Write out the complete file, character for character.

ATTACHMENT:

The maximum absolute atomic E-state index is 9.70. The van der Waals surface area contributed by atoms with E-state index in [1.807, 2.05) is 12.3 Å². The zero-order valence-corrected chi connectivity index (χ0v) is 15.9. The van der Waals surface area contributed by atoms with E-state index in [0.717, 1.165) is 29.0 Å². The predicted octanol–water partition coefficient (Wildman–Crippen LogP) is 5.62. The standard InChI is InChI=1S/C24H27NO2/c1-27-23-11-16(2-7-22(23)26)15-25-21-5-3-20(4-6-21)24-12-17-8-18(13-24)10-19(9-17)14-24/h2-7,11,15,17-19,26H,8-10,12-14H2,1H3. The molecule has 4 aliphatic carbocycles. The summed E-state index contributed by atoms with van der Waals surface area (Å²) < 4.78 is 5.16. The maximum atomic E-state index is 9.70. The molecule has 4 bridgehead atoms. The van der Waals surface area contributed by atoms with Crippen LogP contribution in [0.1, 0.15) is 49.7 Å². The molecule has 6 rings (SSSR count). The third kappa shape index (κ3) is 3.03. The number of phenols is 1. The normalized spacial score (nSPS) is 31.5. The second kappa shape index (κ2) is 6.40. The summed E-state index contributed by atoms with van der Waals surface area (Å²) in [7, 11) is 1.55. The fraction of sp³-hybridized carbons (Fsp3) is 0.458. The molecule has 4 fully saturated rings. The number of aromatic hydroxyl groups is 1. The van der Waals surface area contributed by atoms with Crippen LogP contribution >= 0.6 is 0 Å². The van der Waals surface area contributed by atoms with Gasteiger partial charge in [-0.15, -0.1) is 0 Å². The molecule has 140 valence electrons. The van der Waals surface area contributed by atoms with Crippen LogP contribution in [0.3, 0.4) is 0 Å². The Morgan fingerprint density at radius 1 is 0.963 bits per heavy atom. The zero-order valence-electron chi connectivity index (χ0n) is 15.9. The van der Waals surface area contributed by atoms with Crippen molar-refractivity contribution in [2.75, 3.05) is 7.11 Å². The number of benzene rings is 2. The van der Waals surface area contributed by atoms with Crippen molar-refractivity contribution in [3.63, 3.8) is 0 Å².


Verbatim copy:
The maximum absolute atomic E-state index is 9.70. The van der Waals surface area contributed by atoms with E-state index in [1.807, 2.05) is 12.3 Å². The zero-order valence-corrected chi connectivity index (χ0v) is 15.9. The van der Waals surface area contributed by atoms with E-state index in [0.717, 1.165) is 29.0 Å². The predicted octanol–water partition coefficient (Wildman–Crippen LogP) is 5.62. The standard InChI is InChI=1S/C24H27NO2/c1-27-23-11-16(2-7-22(23)26)15-25-21-5-3-20(4-6-21)24-12-17-8-18(13-24)10-19(9-17)14-24/h2-7,11,15,17-19,26H,8-10,12-14H2,1H3. The molecule has 4 aliphatic carbocycles. The summed E-state index contributed by atoms with van der Waals surface area (Å²) < 4.78 is 5.16. The maximum atomic E-state index is 9.70. The molecule has 4 bridgehead atoms. The van der Waals surface area contributed by atoms with Crippen LogP contribution in [0.1, 0.15) is 49.7 Å². The molecule has 6 rings (SSSR count). The third kappa shape index (κ3) is 3.03. The number of phenols is 1. The normalized spacial score (nSPS) is 31.5. The second kappa shape index (κ2) is 6.40. The summed E-state index contributed by atoms with van der Waals surface area (Å²) in [7, 11) is 1.55. The fraction of sp³-hybridized carbons (Fsp3) is 0.458. The molecule has 4 fully saturated rings. The number of aromatic hydroxyl groups is 1. The van der Waals surface area contributed by atoms with Crippen LogP contribution >= 0.6 is 0 Å². The van der Waals surface area contributed by atoms with Gasteiger partial charge in [-0.15, -0.1) is 0 Å². The molecule has 140 valence electrons. The van der Waals surface area contributed by atoms with Crippen LogP contribution in [0.3, 0.4) is 0 Å². The Morgan fingerprint density at radius 1 is 0.963 bits per heavy atom. The zero-order valence-electron chi connectivity index (χ0n) is 15.9. The van der Waals surface area contributed by atoms with Crippen molar-refractivity contribution in [2.75, 3.05) is 7.11 Å². The number of benzene rings is 2. The van der Waals surface area contributed by atoms with Crippen molar-refractivity contribution in [3.63, 3.8) is 0 Å².